South China Sea: why aid will trump islands – The hidden good fortune for China in the Permanent Court of Arbitration’s decision

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As per the famous Confucian quote, ‘The man who moves a mountain begins by carrying away small stones’, the South China Sea ruling may not have gone China’s way, but it opens up a range of opportunities in the region the country can capitalize on, Dr. Rosita Dellios writes.

The Hague ruling against China’s claims in the South China Sea reminds me of the Daoist story of the farmer who lost his horse. The horse had run away, but when the farmer’s neighbours sought to commiserate over his misfortune, the farmer simply said ‘maybe’. He said the same thing the next day when the horse returned in the company of six wild horses and the neighbours congratulated him on his good fortune. He was right to remain circumspect. The next day his son went to ride one of the wild horses, was thrown, and broke a leg. ‘What a misfortune’, the ever-solicitous neighbours said, to which the farmer answered ‘maybe’. Not long after, the village was visited by conscription officers who were rounding up able-bodied young men for the army. The farmer’s son was seen to be unfit. When the neighbours remarked how well the story ended, the farmer said ‘maybe’.

So, too, the ruling against China might seem like a misfortune for the PRC but it is not necessarily so. When the Permanent Court of Arbitration at The Hague ruled in favour of the Philippines on 12 July, China naturally protested. But in reality plans were underway to negotiate with the ‘winner’ who, in turn, was keeping a low profile. Philippine President Rodrigo Duterte refrained from triumphant rhetoric, seeking instead the path of diplomacy.

The dispute which triggered Manila’s international legal action against China in 2013 was over Scarborough Shoal, 124 nautical miles (229.7km) northwest of the Philippines. Despite the legal win, Filipino fishermen remain the losers as the China Coast Guard continues to deny them entry into the area. Here lies a human security issue that goes to the heart of China’s wider regional strategy: the importance of development via the One Belt, One Road Initiative. Little wonder then that smaller countries like the Philippines and Vietnam that have competing South China Sea claims are not crowing about the ruling. They need Chinese investment and inclusion in the Belt and Road transformation which will lift living standards and will have a far greater impact than reef-consolidation exercises. Vietnam has already been promised investment in education and health, “with an additional half billion [dollars] for infrastructure”.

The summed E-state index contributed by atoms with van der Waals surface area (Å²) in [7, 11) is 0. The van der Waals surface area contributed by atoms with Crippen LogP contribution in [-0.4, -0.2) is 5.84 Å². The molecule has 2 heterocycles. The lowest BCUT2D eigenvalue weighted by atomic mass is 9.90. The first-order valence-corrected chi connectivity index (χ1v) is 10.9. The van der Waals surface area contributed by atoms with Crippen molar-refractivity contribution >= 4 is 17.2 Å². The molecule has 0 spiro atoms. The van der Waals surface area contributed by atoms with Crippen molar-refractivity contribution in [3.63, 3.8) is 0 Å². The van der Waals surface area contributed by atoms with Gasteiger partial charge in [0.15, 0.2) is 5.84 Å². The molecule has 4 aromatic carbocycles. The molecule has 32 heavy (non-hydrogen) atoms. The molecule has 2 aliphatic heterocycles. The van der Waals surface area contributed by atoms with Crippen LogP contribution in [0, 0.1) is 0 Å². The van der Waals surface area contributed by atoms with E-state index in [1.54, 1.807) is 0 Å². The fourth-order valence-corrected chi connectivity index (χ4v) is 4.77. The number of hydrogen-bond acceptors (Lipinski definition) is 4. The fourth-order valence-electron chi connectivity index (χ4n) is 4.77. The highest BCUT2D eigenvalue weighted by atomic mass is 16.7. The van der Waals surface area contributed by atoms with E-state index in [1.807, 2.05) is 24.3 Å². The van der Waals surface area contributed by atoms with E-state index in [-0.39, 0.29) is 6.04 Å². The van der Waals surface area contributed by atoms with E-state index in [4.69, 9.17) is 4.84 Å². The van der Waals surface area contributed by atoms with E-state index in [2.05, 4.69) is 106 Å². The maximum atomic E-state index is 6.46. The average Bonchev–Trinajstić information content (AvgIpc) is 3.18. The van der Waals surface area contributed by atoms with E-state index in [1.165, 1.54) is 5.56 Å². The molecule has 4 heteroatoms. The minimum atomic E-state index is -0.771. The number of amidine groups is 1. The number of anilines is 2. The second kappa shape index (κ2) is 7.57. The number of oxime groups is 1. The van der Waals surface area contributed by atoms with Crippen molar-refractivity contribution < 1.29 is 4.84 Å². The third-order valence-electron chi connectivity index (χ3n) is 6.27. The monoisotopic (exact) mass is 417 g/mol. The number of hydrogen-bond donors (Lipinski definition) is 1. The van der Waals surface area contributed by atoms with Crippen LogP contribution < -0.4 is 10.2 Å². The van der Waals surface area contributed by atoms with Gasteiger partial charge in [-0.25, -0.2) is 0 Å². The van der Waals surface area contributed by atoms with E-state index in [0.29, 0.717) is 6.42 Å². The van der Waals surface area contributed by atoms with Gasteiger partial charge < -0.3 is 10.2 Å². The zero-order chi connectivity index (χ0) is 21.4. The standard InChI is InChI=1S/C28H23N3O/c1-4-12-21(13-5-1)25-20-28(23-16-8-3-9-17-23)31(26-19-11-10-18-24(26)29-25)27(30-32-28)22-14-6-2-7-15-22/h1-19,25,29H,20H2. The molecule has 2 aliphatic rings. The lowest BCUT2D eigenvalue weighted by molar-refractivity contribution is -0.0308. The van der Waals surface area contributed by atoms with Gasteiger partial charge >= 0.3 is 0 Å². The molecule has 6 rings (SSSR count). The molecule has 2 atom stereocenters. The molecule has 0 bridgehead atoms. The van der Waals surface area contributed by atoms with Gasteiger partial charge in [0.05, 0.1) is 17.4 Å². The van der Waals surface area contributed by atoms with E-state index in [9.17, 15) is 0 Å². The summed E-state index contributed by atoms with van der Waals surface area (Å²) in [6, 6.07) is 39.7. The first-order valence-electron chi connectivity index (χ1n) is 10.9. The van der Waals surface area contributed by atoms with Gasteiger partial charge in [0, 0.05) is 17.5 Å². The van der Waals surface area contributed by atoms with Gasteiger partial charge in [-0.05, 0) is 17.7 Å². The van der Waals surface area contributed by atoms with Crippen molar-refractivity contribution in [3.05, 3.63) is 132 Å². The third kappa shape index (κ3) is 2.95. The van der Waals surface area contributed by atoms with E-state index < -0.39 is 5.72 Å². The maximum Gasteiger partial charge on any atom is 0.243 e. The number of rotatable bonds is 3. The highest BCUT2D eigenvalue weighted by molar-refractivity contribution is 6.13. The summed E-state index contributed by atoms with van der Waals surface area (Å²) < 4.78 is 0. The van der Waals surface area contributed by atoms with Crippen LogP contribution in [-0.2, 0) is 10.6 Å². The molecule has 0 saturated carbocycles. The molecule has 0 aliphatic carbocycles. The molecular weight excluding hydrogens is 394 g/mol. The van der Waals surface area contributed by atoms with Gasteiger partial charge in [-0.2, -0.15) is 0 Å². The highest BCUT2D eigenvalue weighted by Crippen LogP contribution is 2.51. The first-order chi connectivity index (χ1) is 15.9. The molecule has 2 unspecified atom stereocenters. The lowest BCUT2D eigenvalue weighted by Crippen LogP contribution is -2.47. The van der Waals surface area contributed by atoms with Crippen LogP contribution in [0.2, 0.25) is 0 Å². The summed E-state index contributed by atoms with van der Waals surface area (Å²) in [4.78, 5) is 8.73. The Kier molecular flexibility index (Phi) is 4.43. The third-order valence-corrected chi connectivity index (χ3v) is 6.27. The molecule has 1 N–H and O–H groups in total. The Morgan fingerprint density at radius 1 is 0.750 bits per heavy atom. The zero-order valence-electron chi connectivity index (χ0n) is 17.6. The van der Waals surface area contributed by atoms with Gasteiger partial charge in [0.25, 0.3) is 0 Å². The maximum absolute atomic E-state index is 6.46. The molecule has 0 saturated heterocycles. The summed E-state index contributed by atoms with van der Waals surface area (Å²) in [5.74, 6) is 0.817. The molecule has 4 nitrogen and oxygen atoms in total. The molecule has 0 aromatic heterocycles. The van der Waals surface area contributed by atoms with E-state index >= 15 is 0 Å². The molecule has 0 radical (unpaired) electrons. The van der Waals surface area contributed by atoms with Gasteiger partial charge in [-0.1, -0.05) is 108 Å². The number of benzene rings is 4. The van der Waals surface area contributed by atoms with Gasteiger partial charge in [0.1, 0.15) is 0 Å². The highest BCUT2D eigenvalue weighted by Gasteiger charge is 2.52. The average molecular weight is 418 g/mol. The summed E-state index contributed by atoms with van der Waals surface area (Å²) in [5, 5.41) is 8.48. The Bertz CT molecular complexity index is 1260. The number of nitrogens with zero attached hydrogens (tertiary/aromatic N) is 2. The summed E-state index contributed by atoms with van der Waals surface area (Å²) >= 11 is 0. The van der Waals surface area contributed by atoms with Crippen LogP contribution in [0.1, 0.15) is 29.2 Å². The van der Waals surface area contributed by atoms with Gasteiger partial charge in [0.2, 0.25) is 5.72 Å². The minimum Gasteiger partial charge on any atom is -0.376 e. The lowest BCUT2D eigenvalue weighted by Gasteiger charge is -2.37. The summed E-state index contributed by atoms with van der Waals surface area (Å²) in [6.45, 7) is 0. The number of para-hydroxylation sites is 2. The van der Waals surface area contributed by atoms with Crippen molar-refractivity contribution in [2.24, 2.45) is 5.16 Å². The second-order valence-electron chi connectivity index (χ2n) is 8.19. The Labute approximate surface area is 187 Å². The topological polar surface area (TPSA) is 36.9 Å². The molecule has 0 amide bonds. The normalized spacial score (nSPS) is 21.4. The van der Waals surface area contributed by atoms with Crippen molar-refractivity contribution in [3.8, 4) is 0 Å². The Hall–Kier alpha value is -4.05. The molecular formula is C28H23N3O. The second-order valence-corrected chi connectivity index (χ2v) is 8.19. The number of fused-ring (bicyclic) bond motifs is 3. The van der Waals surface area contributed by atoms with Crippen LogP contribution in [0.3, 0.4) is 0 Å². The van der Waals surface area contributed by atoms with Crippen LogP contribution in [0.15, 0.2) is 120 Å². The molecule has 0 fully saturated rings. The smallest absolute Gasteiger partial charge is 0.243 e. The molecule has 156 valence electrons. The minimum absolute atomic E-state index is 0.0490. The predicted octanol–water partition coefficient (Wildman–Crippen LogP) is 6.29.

China might have lost to the Philippines but it has had the good fortune of finding Taiwan on the same side of the argument. Beijing and Taipei share a view on South China Sea sovereignty. Indeed, it was the Republic of China which first drew the infamous map with the U-shaped line. The Republic of China (rather than the “Taiwan Authority of China”, as referred to in the ruling) still flies its flag on Taiping Island (Itu Aba), the biggest of the Spratly group in the South China Sea. That this was demoted to a non-island in the ruling, which designated land features to be mere rocks and reefs, further outraged Taiwan. It meant that it was not entitled to a 200 nautical mile (370.4km) exclusive economic zone.